Why is English spelling considered to be so fiendishly difficult? Should it be reformed to make it easier to learn? Is the way we spell being corrupted by text-messaging, e-mail and Twitter? This blog is for anyone interested in spelling, its history, its role in society and its future.
The phrase moot point derives from the Old English word moot, which referred to a judicial assembly or court.In the 16th century it applied to
hypothetical cases that were used by law students as part of their
training.Despite falling out of favour
in the early 20th century, the holding of moots, where such cases were debated, has been re-introduced into
the Inns of Court and University Law Schools.The phrase moot point derives
directly from this usage, and so means a point that is doubtful, debatable and
open to argument.The first occurrence
of the phrase recorded by the OED is
from L. Humphrey’s Nobles or of Nobilitye
(1563): ‘That they be not forced to sue the lawe,
wrapped with so infinite crickes and moot poyntes’.
Because moot is not known outside legal circles, the phrase is often
mistakenly reanalysed as mute point,
although at present the number of correct uses appears to outweigh the
erroneous ones.The Oxford Corpus has
1253 instances of mootpoint and 31 of mute point.There are just 5
examples of mute point on the BBC
website.So it seems as if the phrase moot point remains well established, and
that the misspelling mutepoint is a minor variant, albeit one
which sneaks into published journalism.An article in the Daily Express
in July 2013, discussing rumoured football transfers, suggests that ‘Whether
Napoli’s interest is concrete or not now seems like a mute point’.Those who make this mistake are harshly
criticised by the twitterati.One
tweeter allows the error to speak for itself, laconically tweeting of the
former baseball player, manager and now TV pundit: ‘Larry Bowa thinks it’s “mute”
point, not “moot” point.
Of course he does.’
As with similar errors, those
prone to the slip are often able to provide a rational justification for the
form they prefer.According to its
supporters, a mute point is a point
that cannot be discussed and so must remain silent.This sounds reasonable until we recall that
the definition of a moot point is one
that is debatable and therefore must be discussed; moot point therefore means precisely the opposite of mute point.An alternative explanation is offered by Urban Dictionary, which defines mute point as one made via conference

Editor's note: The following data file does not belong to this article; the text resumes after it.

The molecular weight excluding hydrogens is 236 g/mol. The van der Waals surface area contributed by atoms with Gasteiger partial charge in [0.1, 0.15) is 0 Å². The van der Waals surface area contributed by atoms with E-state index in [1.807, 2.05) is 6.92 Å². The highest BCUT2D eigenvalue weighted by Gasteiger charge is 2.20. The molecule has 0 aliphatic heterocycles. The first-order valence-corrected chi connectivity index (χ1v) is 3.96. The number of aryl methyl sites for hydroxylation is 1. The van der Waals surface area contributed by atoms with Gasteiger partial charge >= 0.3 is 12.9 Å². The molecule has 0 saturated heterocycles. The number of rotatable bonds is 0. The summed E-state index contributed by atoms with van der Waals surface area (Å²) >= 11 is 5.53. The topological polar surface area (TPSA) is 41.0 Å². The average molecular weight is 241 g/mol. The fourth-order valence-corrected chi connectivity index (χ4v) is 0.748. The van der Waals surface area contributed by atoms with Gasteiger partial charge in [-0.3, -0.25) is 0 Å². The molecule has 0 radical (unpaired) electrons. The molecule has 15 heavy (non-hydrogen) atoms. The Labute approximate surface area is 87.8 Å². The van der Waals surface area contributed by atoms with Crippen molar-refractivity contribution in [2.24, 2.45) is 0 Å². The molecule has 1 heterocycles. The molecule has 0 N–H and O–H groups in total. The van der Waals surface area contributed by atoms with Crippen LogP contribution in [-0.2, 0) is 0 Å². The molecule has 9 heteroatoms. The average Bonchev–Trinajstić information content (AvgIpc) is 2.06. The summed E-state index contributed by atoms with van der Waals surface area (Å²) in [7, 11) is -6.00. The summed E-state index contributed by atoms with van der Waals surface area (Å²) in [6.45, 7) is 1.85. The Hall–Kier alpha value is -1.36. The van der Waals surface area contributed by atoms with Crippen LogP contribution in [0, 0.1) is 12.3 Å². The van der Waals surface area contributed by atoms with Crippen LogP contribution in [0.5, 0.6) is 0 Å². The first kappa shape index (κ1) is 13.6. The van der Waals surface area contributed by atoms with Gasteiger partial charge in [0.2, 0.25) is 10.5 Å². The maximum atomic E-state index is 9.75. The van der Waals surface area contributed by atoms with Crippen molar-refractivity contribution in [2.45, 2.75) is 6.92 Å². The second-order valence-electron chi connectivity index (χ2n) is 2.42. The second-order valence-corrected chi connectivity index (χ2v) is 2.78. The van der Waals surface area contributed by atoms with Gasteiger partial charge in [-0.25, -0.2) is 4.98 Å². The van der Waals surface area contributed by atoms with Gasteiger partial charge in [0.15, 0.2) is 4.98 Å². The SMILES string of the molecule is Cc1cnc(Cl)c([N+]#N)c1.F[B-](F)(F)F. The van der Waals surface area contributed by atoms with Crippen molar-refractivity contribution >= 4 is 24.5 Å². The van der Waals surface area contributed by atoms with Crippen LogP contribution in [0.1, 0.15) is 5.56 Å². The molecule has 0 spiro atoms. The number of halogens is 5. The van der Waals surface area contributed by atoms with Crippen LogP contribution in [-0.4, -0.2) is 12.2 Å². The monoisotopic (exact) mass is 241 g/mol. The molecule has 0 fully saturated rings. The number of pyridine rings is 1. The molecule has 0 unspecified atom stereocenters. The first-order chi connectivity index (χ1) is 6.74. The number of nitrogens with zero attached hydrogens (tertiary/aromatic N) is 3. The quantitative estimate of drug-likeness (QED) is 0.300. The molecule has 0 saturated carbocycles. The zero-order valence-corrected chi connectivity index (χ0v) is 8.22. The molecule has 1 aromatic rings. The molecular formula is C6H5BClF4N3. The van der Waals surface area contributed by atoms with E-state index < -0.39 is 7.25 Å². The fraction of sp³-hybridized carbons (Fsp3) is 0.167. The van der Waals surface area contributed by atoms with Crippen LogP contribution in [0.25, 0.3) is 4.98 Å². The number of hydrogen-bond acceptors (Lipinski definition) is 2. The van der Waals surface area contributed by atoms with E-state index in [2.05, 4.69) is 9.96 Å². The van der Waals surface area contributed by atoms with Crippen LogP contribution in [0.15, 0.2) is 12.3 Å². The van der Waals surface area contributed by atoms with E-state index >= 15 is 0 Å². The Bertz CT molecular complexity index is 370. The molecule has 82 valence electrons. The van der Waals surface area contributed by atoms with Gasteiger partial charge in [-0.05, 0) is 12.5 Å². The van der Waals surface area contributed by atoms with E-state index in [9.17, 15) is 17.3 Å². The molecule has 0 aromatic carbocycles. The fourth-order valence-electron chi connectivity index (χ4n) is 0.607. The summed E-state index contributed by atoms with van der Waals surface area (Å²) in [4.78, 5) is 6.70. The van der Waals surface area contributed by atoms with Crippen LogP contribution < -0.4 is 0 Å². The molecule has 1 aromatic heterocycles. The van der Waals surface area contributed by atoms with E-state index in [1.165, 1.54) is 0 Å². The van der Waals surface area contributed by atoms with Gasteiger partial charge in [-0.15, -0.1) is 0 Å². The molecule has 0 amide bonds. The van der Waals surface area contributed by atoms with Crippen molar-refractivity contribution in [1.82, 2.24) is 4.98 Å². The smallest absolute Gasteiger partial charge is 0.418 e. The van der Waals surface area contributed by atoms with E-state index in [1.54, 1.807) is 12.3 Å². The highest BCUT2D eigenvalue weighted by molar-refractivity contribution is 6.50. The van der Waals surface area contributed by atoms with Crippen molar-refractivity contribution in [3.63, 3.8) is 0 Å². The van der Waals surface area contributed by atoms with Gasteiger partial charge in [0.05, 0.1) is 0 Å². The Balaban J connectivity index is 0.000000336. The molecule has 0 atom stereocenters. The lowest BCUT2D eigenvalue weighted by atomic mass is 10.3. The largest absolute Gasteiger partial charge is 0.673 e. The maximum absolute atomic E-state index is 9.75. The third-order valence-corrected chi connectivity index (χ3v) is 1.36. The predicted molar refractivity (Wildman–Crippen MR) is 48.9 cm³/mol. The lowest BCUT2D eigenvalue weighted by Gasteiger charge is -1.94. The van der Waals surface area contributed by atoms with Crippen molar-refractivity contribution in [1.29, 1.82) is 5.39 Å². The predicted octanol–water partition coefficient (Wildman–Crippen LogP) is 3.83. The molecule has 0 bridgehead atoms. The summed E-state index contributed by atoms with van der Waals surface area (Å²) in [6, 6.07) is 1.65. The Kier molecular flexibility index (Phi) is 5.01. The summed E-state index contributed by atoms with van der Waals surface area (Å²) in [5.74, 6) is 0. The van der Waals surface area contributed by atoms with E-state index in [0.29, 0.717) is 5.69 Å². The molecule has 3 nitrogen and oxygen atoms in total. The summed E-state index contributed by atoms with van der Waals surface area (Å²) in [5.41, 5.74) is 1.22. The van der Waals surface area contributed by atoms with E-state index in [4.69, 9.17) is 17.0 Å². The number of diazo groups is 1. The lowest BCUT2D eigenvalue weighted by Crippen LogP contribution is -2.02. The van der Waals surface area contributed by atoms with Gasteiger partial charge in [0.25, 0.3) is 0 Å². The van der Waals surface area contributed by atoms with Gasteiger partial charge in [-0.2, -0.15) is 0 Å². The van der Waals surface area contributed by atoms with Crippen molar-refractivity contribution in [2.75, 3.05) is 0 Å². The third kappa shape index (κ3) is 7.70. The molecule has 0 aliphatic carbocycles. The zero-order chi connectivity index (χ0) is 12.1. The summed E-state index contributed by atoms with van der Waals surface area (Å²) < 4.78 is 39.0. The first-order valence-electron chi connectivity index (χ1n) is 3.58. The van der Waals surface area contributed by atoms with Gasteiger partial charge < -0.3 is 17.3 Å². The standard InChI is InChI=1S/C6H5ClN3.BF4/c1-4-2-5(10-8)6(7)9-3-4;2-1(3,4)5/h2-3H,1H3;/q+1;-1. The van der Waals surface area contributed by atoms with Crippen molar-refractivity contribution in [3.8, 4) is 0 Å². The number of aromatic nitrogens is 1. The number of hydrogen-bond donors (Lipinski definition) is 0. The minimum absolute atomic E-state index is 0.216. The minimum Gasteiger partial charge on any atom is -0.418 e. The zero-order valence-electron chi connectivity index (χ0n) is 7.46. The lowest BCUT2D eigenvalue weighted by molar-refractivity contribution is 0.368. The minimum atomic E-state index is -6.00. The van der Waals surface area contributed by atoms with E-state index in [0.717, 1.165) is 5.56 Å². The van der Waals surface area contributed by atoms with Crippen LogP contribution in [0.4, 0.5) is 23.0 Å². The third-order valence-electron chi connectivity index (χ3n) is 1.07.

call when your phone is on silent; it offers the sample sentence: ‘It was ten
minutes before Robert realized that the eloquent argument he made was actually
a mute point’.
alternative reanaylsis of moot point
was coined by the intellectually-challenged Joey Tribbiani in the US sit-com Friends.In a scene in which Joey advises his friend Rachel about her love life,
they have the following exchange:
Joey:All right, Rach. The big question is, “does he like you?” All right? Because
if he doesn’t like you, this is all a moo point.
Rachel: Huh. A moo point?
Joey: Yeah, it’s like a cow’s opinion. It just doesn't matter. It’s moo.
For Joey the phrase is perfectly logical,
although, like the explanation of mutepoint, it has a very different
meaning from the original moot point.But it does come close to an American use of moot, meaning ‘having no practical
value’, ‘irrelevant’, which derives from the idea that a point invented purely
for the sake of discussion has no practical purpose. Even Rachel finds herself persuaded by Joey’s
bogus etymologizing, much to her surprise and concern.She turns to the others and asks ‘Have I been
living with him too long, or did all that just make sense?’The popularity of the programme, combined with
the amusing image it conjures up of cows voicing opinions only to have them
ignored, means that moo point is in
widespread use today, although always with a nod to the source to ensure the
error is not attributed to its user.